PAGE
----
Plus, your content must give your learners a place to discuss, debate, and explore new and evolving topics. That said, be sure these areas are clearly identified as such within your program and individual presentations. It’s your responsibility to enable participation in these topics.
No Sharing Allowed
You can’t “share and share alike” when it comes to how you disclose those individuals from ineligible companies with relevant financial relationships. While it’s up to you to reveal everything to your learners regarding these individuals, there’s one hitch: you can’t share the names or contact information of your learners with any of the ineligible companies or their agents without the explicit permission of each learner. So, what it comes down to is that the electronic “address book” must stay closed. If your learners agree, then share away. This way, they can make informed decisions.
The Thirty-Minute Warning: Learners Are There to Learn
The future of medical education has taken on a new face. The COVID-19 pandemic has caused continuing medical education to change. With the presence of online and hybrid learning, your learners will see many marketing messages in both educational spaces, as well as activities taking place at exhibit halls or conference events once those events gear up again.
Then the question becomes this: is the thirty-minute time interval required regardless of whether a nonaccredited activity takes place before, during, or after the accredited activity? The ACCME’s answer is yes. This interval does need to exist between accredited and nonaccredited education.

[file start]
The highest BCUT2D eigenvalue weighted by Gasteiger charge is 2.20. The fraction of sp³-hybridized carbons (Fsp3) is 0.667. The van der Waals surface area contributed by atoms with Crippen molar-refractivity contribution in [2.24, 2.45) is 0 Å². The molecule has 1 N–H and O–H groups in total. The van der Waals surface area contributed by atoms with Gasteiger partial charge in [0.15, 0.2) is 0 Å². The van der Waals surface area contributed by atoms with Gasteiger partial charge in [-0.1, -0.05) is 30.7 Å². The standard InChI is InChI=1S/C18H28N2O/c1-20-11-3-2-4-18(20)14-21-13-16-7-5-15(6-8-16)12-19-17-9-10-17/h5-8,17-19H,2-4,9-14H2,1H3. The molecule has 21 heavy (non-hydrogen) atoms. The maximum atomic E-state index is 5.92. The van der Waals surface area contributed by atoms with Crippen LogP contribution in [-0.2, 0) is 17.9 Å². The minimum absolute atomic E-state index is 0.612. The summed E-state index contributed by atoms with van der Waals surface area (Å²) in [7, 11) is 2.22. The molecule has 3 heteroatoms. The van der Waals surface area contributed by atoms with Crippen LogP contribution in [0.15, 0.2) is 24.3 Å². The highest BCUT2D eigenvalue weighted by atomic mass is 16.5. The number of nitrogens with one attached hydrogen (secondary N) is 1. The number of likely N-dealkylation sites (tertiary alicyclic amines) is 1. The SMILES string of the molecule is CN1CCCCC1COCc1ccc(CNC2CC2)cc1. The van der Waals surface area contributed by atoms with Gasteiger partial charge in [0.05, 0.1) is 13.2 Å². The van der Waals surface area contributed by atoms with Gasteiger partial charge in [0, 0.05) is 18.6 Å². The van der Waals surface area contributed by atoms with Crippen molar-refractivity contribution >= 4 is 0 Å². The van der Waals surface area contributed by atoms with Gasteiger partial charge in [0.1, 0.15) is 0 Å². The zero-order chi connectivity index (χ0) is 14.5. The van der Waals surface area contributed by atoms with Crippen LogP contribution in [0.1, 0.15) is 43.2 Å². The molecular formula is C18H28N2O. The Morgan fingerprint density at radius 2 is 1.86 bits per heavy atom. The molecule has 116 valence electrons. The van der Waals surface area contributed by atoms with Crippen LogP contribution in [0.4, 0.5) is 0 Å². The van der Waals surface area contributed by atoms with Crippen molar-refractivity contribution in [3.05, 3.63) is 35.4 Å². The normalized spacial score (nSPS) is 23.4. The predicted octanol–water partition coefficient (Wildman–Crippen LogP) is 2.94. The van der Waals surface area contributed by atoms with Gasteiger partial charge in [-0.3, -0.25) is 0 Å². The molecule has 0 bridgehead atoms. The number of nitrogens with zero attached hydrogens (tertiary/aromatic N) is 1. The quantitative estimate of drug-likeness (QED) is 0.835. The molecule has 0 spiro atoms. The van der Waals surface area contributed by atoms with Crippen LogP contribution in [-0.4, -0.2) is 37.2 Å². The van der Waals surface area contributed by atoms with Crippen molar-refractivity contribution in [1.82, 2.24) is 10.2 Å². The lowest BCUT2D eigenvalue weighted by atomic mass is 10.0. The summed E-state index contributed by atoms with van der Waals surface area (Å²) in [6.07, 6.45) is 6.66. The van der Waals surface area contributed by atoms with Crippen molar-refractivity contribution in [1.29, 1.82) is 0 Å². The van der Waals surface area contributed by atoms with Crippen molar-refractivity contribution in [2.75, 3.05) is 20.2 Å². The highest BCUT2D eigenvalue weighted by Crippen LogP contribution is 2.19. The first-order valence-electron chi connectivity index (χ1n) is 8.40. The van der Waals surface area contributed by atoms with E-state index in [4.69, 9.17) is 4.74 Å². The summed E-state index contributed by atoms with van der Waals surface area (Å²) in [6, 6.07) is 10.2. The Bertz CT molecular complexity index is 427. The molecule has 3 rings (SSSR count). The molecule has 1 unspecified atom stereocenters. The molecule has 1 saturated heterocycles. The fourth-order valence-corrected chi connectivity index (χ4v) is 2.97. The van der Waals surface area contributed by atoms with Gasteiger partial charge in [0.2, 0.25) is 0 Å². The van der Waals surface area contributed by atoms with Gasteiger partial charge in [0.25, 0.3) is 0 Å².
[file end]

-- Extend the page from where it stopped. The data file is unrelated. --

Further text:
Any live continuing education activities, marketing, exhibits, and nonaccredited education developed by or under the influence of an ineligible company or with planners or faculty with unmitigated financial relationships must not occur in the educational space within thirty minutes before or after an accredited education activity. Activities that are part of the event but are not accredited for continuing education must be clearly labeled and communicated as such.
At the end of the day, if your learners come to an educational space or an activity in good faith, they shouldn’t be subjected to an intentionally promotional educational activity unless they’re choosing to do so.
Protecting the Future of Medical Education
With the new ACCME Standards, accredited providers like you are now better at protecting your learners from issues surrounding ineligible companies and their messaging while attending accredited educational activities. The Standards also enable you to develop and provide the most current content to meet their professional needs and allow them to give their patients the best possible care.
At EthosCE, we understand the challenges of staying up to date and compliant with ACCME changes. We know how critical it is to get things done right the first time when it comes to team-based education and success.
To learn how EthosCE can enhance the continuing education of your healthcare teams, schedule a free 1-on-1 demo with one of our specialists today!